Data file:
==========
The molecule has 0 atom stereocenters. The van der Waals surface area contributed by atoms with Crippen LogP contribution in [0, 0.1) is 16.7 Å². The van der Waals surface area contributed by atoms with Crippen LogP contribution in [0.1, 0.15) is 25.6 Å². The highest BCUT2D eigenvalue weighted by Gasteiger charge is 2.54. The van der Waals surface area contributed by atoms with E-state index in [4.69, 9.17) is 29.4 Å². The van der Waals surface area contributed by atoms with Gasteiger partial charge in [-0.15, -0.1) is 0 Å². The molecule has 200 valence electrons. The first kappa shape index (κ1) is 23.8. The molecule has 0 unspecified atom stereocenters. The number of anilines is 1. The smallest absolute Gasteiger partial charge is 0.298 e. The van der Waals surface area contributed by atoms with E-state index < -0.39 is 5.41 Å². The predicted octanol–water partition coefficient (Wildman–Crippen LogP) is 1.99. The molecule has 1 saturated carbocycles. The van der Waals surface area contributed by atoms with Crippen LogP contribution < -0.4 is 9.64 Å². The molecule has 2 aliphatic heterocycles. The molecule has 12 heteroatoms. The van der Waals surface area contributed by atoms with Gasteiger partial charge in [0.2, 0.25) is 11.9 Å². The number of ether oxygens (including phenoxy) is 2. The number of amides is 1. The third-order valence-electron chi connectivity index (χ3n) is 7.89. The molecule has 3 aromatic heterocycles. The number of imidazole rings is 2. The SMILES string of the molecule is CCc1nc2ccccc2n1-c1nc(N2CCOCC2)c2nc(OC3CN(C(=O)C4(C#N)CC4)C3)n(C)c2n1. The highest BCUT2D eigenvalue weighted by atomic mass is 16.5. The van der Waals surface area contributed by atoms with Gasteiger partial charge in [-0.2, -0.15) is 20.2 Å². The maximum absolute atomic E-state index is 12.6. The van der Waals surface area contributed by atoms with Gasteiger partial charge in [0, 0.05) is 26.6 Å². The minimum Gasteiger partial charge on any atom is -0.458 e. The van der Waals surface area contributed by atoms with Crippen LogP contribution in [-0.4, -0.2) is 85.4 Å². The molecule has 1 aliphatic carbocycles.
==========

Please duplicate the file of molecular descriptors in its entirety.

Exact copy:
The molecule has 0 atom stereocenters. The van der Waals surface area contributed by atoms with Crippen LogP contribution in [0, 0.1) is 16.7 Å². The van der Waals surface area contributed by atoms with Crippen LogP contribution in [0.1, 0.15) is 25.6 Å². The highest BCUT2D eigenvalue weighted by Gasteiger charge is 2.54. The van der Waals surface area contributed by atoms with E-state index in [4.69, 9.17) is 29.4 Å². The van der Waals surface area contributed by atoms with Gasteiger partial charge in [-0.15, -0.1) is 0 Å². The molecule has 200 valence electrons. The first kappa shape index (κ1) is 23.8. The molecule has 0 unspecified atom stereocenters. The number of anilines is 1. The smallest absolute Gasteiger partial charge is 0.298 e. The van der Waals surface area contributed by atoms with E-state index < -0.39 is 5.41 Å². The predicted octanol–water partition coefficient (Wildman–Crippen LogP) is 1.99. The molecule has 1 saturated carbocycles. The van der Waals surface area contributed by atoms with Crippen LogP contribution < -0.4 is 9.64 Å². The molecule has 2 aliphatic heterocycles. The molecule has 12 heteroatoms. The van der Waals surface area contributed by atoms with Gasteiger partial charge in [0.2, 0.25) is 11.9 Å². The number of ether oxygens (including phenoxy) is 2. The number of amides is 1. The third-order valence-electron chi connectivity index (χ3n) is 7.89. The molecule has 3 aromatic heterocycles. The number of imidazole rings is 2. The SMILES string of the molecule is CCc1nc2ccccc2n1-c1nc(N2CCOCC2)c2nc(OC3CN(C(=O)C4(C#N)CC4)C3)n(C)c2n1. The highest BCUT2D eigenvalue weighted by atomic mass is 16.5. The van der Waals surface area contributed by atoms with Gasteiger partial charge in [-0.2, -0.15) is 20.2 Å². The maximum absolute atomic E-state index is 12.6. The van der Waals surface area contributed by atoms with Gasteiger partial charge in [0, 0.05) is 26.6 Å². The minimum Gasteiger partial charge on any atom is -0.458 e. The van der Waals surface area contributed by atoms with Crippen LogP contribution in [-0.4, -0.2) is 85.4 Å². The molecule has 1 aliphatic carbocycles.